Forum Chat #64 – Suspension wishbone bush wear

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Welcome to Bamford Rose, and it’s forum chat time. This week, I saw a discussion on suspension bush wear, bush creep, as it’s been known to be called. And this is a picture of the upper suspension arms on a 2010 era V12 Vantage with about 23,000 miles.

What we’re looking at there is the gap that is developing between the suspension wishbone arm, and the outer cover face of the bush. You can see that the bush has walked out and it’s pressed up against the brackets of the subframe. This is about maximum bush wear and the suspension wishbone arm must be replaced.

The poster is indicating that it will try and get this covered under warranty. But even, you know, one of the best warranty policies out there, the Aston approved used timeless scheme, this is a wear consumable item, and there’s absolutely no way that this is going to be covered as part of a warranty claim.

One owner has commented and asked the question, “Do these failed regularly?” Well, yes, they do. Depends how it’s been driven. Certainly see this amount of bush wear in our car that’s been driven spiritually on the road in sort of 5 to 10,000 miles. So, unfortunately, depending on if it’s driven hard, this can happen quite quickly. Maybe if the car is driven normally, quite sedately on roads, no track days, then this sort of bushwhack is going to occur about 30 to 40,000 miles. So, certainly, if you’re looking at purchasing cars upwards of 40, you really want to be seeing receipts for suspension wishbone arms, because undoubtedly, they’re going to need changing.

It’s quite important that this issue isn’t overlooked at point of purchase, because the upper arms retail at something like £280 plus VAT. Lower arms are retailing at something like 375, depending exactly on each model, because each model is different. But then when you factor in the hour and a half labor per arm with geometry, then it becomes quite an expensive repair.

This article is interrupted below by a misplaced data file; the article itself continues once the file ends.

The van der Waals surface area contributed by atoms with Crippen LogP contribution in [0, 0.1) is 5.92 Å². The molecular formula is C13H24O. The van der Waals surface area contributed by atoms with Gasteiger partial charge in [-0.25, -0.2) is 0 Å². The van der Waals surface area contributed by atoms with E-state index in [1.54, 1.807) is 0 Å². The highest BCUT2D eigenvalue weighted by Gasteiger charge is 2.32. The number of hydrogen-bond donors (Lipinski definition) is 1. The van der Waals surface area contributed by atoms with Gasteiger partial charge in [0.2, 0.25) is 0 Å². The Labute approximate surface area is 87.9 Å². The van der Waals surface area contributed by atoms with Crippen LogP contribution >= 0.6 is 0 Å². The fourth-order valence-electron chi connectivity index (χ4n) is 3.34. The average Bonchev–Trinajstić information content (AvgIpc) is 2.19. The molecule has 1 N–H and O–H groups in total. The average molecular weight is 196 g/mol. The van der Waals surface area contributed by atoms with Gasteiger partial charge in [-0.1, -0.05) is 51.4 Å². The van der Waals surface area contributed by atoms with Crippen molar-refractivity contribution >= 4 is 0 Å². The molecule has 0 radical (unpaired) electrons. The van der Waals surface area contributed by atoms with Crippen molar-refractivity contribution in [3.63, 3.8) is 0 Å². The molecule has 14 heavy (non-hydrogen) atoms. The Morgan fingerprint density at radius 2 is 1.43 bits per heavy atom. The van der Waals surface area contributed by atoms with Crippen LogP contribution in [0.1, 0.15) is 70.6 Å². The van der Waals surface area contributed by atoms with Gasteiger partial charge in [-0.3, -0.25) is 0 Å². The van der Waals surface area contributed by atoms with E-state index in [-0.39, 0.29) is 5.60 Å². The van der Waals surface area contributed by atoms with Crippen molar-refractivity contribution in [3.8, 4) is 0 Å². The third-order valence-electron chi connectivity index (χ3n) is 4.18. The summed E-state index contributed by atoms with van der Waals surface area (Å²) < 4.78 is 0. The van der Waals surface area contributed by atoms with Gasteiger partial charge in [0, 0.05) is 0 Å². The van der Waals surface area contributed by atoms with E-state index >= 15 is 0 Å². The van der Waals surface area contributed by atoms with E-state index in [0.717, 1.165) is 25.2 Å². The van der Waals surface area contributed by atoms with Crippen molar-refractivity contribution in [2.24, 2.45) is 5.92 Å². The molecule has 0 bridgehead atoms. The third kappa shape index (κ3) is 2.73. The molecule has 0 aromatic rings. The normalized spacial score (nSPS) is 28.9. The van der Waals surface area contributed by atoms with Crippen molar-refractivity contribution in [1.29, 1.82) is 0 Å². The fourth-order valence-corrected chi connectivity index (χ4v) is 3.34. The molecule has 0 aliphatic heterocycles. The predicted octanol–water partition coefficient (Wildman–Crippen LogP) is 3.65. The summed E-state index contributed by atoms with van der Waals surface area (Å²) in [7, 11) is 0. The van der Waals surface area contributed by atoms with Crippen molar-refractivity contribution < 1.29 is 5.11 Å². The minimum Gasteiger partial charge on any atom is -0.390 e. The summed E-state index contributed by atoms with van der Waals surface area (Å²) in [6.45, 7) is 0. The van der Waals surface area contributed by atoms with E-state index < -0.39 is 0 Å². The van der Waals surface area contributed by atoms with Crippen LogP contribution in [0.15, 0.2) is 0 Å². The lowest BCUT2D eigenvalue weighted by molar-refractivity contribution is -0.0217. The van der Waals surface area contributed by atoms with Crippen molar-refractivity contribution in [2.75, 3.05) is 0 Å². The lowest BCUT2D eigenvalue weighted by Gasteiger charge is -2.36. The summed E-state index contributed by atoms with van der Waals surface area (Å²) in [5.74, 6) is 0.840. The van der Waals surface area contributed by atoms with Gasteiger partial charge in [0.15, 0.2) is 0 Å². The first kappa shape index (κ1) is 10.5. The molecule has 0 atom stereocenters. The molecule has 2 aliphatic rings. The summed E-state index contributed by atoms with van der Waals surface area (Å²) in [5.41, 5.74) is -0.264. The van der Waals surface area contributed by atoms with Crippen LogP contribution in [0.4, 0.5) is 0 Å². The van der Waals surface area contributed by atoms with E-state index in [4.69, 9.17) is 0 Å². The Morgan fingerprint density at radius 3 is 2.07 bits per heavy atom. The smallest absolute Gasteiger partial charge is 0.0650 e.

Someone else who’s commented has said that he was unaware of this issue throughout when his car was in warranty. And then, hey, presto, when the car pops outside of warranty, take it back for service that first time, and something that obviously must have been present beforehand is suddenly present now, and it’s going to cost money to repair, rather than it being on a warranty. Of course, that’s not the practice of the factory, and the franchise dealerships approved use a timeless scheme because that is perfect. That’s going to cover you in every eventuality. That sort of shenanigan is the practice of independent resellers.

So, where do you draw the line when you have to replace them? Well, if we go back to the picture of the suspension wishbone arms in the forum post, then although the bush creep is at its maximum, then the car is still going to pass an MOT, it will still get you from A to B, it will not break down. It’s not safety critical. There’ll be no knocks, no bangs, nothing’s going to become detached.

What happens is when the bush is not 100% in the housing, then that change of direction from left to right can become a bit slow, less precise. And if you go over sleeping policemen, humps, bumps, that sort of thing, well, you’ve seen that the rubber is now fully pressed out against the arm of the subframe, and you get a little bit of creaking as you go over humps and bumps.

Owners that have all 8 arms replaced take their car away from here, and comments that it drives like a completely new car. This is because the car is much more precise on turning, much sharper. And as your car was deteriorating because of the wear in the suspension bushes, you just become accustomed to how the car drives. Unfortunately, due to the materials and due to the construction process, some sort of aftermarket bush like a power flex isn’t possible. So, pretty much all the repair that is available is replacing like for like. I hope you enjoyed that forum chat. As ever, really helps us if you can comment, subscribe, and click us alike and we’ll see you on the next forum.

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